On Monday, the Assembly Transportation Committee held what was supposedly an oversight hearing on the state's nascent bullet train project.
It was a joke.
The committee's chairwoman, Long Beach Democrat Bonnie Lowenthal, beamed as the boss of the California High-Speed Rail Authority, Jeff Morales, emitted bland assurances that the project was proceeding smoothly and tossed a couple of softball questions.
But when Fresno Republican Jim Patterson tried to ask some pointed questions about the project, the first phase of which runs through his city, Lowenthal cut him off, saying it was time to "move forward." Later, when Lowenthal opened the hearing to the public for a very few minutes, a construction industry representative tried to complain that the High-Speed Rail Authority is insisting that potential contractors must sign "project labor agreements" that, in effect, reserve jobs for unionized workers. But she cut him off as well.
On Tuesday, more or less the same cast showed up for a two-committee Senate oversight hearing on the bullet train, and it was a more mature event — in part because the presiding senator, Concord Democrat Mark DeSaulnier, voted against the project last year and remains skeptical about its financial viability — as he should be.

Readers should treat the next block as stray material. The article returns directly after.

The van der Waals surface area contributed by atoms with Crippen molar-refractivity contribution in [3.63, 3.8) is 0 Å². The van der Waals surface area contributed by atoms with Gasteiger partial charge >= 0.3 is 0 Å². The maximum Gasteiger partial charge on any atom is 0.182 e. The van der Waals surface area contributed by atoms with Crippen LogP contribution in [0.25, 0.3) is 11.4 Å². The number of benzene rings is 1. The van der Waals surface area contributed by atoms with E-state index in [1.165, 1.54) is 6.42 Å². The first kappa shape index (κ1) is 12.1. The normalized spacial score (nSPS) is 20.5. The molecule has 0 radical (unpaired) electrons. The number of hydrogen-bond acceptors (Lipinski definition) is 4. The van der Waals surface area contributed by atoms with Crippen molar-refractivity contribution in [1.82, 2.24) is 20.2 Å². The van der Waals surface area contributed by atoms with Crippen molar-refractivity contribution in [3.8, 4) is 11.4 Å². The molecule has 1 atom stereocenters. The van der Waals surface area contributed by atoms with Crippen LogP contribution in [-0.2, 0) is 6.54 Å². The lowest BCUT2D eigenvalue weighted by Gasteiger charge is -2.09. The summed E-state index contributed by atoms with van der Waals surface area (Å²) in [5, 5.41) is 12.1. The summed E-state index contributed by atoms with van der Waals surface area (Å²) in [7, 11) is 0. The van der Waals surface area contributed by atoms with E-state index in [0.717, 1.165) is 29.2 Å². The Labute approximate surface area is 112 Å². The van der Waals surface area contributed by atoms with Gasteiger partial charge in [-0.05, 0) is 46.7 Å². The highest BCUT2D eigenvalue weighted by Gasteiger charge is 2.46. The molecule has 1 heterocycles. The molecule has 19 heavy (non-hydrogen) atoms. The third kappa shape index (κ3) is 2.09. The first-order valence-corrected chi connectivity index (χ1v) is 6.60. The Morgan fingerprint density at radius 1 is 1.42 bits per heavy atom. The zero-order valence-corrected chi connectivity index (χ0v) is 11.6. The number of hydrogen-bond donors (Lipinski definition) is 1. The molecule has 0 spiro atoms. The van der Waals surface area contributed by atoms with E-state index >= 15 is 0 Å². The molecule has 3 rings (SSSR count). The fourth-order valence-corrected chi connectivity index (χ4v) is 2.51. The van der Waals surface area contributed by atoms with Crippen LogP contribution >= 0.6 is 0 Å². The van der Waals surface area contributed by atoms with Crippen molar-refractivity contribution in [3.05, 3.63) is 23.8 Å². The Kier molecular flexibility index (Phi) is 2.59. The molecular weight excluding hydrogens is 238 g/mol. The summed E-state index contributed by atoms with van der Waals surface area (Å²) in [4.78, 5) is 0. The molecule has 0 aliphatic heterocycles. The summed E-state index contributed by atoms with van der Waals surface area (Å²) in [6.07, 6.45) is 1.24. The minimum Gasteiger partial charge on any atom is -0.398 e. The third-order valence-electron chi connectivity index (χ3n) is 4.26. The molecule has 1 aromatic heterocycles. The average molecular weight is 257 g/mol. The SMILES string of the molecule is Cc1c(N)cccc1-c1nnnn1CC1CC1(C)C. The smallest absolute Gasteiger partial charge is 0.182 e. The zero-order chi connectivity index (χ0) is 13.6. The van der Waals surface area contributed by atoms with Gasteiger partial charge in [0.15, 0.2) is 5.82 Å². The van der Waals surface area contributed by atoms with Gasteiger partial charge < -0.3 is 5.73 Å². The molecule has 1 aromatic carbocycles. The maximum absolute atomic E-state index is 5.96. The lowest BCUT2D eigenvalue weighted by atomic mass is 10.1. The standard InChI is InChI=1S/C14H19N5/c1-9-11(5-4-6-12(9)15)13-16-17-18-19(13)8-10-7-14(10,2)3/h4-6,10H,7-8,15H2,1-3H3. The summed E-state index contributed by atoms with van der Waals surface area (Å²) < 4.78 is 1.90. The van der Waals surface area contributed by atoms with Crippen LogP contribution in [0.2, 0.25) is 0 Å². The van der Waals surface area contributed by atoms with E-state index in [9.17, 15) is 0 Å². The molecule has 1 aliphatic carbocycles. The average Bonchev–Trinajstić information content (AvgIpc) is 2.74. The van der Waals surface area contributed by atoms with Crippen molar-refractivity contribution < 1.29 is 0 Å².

The state has enough money from a bond issue and a federal grant to build a 131-mile starter line in the San Joaquin Valley, but statewide completion would need tens of billions of additional dollars from private investors or the federal government.
Morales and Dan Richard, the chairman of the rail authority, didn't have firm answers to DeSaulnier's questions about financing. Richard said it would be "a series of 10 percent solutions" and promised that each segment of the project would have "independent utility" even if a whole system isn't built.
They and Gov. Jerry Brown's transportation agency secretary, Brian Kelly, are gently floating the notion of using the cap and trade greenhouse gas emission fees now being extracted from California businesses to build the bullet train that's supposed to eventually link population centers in both ends of the state.
However, those funds are supposed to be spent on projects that reduce pollution, and the state's own documents say the bullet train would have little net effect on greenhouse gas emissions.
"I'm still looking for Plan B," DeSaulnier said.
He and other senators also questioned whether the state could build the bullet train without neglecting other, badly needed transportation work, such as highway reconstruction.
Ultimately, the Senate hearing was no more definitive about whether the bullet train could — and should — be built than the Assembly event.
But at least the senators staged a real hearing and not a dog-and-pony show.
Dan Walters is a columnist for the Sacramento Bee.